Frank Sinatra, who was born 100 years ago today, is best known for his singing, but he also made significant contributions to movies. Many of those films have been shown at the Michigan Theater and the Redford Theatre as part of their classic film series.
I sometimes feel amazed that an area can support three large historic movie theaters like the Detroit Film Theatre, Michigan Theater, and Redford Theatre. In most cities, any one of these theaters would be the center of attraction for fans of alternative film programs.
I had been looking forward to seeing The Makioka Sisters at the Detroit Film Theatre on November 21, 2015, so I tried not to be bothered by the first (and very heavy) snowstorm of the winter.
It’s always a pleasure to see someone push themselves to a greater level of achievement, especially if they already have an impressive list of accomplishments.
As I looked around the Redford Theatre on Saturday, November 14, 2015, people-watching while I waited for the Redford Cartoon Fest to begin, I noticed a wide variety of ages.
In the first ten years of an extraordinary career that has lasted more than four decades, director Steven Spielberg often tapped into the audience’s fear of the unknown.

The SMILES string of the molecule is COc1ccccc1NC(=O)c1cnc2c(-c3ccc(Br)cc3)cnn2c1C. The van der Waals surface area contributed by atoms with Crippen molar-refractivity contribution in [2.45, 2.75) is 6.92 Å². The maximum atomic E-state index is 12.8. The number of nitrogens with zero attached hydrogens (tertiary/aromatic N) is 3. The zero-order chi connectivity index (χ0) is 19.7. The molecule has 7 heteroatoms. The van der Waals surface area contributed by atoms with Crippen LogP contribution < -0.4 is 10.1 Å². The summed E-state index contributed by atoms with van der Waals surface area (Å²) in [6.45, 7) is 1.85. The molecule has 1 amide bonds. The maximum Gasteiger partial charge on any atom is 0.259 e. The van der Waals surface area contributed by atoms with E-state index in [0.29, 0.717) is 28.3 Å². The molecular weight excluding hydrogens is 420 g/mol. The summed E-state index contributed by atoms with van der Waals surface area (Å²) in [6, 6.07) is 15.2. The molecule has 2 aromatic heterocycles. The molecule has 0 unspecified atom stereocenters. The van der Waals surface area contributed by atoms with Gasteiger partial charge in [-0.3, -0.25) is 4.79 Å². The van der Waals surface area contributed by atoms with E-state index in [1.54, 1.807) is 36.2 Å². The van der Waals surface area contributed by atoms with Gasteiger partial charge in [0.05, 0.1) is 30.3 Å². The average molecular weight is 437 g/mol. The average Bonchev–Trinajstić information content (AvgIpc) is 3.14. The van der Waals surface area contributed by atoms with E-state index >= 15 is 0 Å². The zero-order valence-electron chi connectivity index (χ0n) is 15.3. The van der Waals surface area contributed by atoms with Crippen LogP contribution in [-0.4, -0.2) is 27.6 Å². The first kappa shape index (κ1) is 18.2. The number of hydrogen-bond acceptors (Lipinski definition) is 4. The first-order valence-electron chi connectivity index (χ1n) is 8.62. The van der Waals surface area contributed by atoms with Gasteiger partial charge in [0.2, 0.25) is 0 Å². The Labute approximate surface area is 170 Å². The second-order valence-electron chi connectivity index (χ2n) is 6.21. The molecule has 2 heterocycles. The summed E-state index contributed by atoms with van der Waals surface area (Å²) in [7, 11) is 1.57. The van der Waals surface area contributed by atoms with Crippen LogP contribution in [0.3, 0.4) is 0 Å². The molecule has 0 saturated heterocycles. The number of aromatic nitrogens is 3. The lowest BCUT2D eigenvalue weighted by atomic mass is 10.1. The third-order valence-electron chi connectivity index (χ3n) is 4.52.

Silent horror movies are a unique treat in the Halloween season, with their ancient shadows and limited dialog adding to the sense of mystery. When they are screened with the surging, moody sounds of a live theater organ, they become even more chilling.
If you are interested in understanding the historical background of the Detroit Film Theatre, Michigan Theater, and Redford Theatre, the following books are a good place to start:
Closeups are an important part of filmmaking, but sometimes a well-placed long shot can be just as revealing, like in Metropolis, which I saw at the Redford Theatre on October 3, 2015, and in The Third Man, which I watched at the Detroit Film Theatre on October 4, 2015.